Don Juan assured me that the new seers agreed that the discovery of non-organic living beings was indeed extraordinary, but not in the way the old seers believed it to be. To find themselves in a one-to-one relation with another kind of life gave the ancient seers a false feeling of invulnerability, which spelled their doom.
I wanted him to explain the fire and water techniques in greater detail. He said that the old seers’ knowledge was as intricate as it was useless and that he was only going to outline it. Then he summarized the practices of the above and the below. The above dealt with secret knowledge about wind, rain, sheets of lightning, clouds, thunder, daylight, and the sun. The knowledge of the below had to do with fog, water of underground springs, swamps, lightning bolts, earthquakes, the night, moonlight, and the moon.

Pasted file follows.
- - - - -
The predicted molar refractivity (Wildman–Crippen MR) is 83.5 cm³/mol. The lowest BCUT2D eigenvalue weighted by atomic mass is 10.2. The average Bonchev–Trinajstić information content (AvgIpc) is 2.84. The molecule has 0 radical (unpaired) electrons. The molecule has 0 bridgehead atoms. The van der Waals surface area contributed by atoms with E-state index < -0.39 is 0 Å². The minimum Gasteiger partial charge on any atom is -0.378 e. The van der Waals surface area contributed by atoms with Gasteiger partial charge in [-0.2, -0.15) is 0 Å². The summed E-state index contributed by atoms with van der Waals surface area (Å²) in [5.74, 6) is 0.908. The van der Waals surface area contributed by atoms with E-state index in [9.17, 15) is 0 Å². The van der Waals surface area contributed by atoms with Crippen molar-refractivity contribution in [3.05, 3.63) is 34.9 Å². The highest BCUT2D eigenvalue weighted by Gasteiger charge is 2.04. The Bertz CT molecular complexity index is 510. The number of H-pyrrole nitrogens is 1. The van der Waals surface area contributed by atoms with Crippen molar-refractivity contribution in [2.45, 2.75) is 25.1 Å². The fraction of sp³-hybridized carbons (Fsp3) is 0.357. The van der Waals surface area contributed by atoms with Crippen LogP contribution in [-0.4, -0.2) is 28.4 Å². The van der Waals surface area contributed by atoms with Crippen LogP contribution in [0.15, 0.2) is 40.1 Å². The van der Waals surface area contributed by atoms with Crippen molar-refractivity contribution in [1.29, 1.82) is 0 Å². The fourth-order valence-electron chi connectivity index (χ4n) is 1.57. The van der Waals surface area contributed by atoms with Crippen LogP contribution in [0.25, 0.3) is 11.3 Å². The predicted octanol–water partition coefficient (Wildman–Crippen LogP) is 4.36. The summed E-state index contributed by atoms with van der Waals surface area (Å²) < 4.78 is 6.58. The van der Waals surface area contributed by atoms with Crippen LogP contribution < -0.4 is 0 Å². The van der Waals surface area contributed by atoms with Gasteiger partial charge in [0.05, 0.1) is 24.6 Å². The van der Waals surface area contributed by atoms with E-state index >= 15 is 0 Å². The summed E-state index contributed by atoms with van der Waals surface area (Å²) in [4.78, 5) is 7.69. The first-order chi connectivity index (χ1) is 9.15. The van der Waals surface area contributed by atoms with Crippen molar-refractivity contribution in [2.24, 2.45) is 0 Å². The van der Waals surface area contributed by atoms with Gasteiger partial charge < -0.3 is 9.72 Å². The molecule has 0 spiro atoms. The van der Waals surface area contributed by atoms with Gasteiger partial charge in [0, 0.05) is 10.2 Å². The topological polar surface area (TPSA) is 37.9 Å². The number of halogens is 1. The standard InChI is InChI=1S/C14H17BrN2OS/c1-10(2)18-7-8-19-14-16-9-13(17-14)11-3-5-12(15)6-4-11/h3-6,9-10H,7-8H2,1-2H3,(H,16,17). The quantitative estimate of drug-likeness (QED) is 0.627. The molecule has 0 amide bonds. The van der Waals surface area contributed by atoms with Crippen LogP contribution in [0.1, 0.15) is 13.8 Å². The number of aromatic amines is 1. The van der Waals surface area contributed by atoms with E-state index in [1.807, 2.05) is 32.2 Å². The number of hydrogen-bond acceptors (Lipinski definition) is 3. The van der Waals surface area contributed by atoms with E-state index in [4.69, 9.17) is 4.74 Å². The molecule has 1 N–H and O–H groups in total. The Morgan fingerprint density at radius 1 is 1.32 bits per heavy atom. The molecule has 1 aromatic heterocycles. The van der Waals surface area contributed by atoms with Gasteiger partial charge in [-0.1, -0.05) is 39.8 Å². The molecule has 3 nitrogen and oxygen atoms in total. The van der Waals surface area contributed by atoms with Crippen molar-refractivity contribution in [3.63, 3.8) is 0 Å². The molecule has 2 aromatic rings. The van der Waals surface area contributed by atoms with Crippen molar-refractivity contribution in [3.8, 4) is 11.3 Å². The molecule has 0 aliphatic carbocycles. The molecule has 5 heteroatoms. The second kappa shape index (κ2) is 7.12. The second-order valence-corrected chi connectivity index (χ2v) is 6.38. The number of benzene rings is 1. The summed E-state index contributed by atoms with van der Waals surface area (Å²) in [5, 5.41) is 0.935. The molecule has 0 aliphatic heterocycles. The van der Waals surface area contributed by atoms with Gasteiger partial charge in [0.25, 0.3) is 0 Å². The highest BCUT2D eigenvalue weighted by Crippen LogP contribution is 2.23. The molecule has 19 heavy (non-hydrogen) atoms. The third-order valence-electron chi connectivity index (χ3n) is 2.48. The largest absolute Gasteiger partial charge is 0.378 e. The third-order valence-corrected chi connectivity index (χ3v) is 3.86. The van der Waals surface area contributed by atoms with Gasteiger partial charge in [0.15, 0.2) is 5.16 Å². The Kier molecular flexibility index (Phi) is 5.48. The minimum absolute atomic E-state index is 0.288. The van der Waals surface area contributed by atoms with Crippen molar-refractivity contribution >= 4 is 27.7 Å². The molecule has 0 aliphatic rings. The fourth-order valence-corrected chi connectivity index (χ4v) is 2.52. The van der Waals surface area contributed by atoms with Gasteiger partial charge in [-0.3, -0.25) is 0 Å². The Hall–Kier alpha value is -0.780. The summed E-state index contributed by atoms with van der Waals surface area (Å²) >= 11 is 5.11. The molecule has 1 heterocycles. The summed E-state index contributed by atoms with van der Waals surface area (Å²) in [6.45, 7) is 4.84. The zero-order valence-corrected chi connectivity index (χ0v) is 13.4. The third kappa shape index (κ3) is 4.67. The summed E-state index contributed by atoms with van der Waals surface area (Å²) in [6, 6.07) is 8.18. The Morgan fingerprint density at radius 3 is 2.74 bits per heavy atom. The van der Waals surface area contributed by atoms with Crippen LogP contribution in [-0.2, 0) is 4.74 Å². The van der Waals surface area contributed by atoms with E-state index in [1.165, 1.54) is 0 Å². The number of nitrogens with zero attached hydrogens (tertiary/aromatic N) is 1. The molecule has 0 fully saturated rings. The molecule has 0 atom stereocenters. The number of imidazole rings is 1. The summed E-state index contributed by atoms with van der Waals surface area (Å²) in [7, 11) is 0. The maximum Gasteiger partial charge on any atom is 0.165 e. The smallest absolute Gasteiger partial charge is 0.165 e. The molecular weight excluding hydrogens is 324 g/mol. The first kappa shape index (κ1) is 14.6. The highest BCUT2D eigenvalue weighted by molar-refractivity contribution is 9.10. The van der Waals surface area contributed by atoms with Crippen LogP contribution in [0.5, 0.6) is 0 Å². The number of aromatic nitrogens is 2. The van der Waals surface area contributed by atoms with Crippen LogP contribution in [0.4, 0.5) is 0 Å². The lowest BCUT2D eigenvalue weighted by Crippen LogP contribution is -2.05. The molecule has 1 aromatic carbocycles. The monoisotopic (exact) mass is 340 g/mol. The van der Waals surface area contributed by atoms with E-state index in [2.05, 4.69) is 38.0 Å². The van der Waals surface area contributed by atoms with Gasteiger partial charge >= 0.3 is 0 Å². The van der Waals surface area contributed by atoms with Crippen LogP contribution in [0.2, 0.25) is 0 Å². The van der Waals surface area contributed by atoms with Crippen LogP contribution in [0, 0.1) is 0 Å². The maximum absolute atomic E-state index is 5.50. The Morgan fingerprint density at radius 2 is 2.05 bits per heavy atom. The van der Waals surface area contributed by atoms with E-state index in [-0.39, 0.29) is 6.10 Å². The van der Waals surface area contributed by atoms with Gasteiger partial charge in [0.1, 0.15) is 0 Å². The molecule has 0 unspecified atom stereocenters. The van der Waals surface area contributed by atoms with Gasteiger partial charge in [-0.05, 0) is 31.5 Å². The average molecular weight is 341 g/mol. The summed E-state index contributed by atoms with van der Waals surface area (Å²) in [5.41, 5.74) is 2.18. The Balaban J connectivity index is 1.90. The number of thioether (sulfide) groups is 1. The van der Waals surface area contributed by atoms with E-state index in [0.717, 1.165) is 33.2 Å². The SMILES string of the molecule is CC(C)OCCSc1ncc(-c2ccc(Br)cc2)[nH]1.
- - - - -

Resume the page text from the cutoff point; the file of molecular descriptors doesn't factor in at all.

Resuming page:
The loud and the silent were a category of secret knowledge that had to do with the manipulation of sound and quiet. The moving and the stationary were practices concerned with mysterious aspects of motion and motionlessness.
I asked him if he could give me an example of any of the techniques he had outlined. He replied that he had already given me dozens of demonstrations over the years. I insisted that I had rationally explained away everything he had done to me.
He did not answer. He seemed to be either angry at me for asking questions or seriously involved in searching for a good example. After a while he smiled and said that he had visualized the proper example.
“The technique I have in mind has to be put in action in the shallow depths of a stream,” he said. “There is one near Genaro’s house.”
“What will I have to do?”
“You’ll have to get a medium-size mirror.”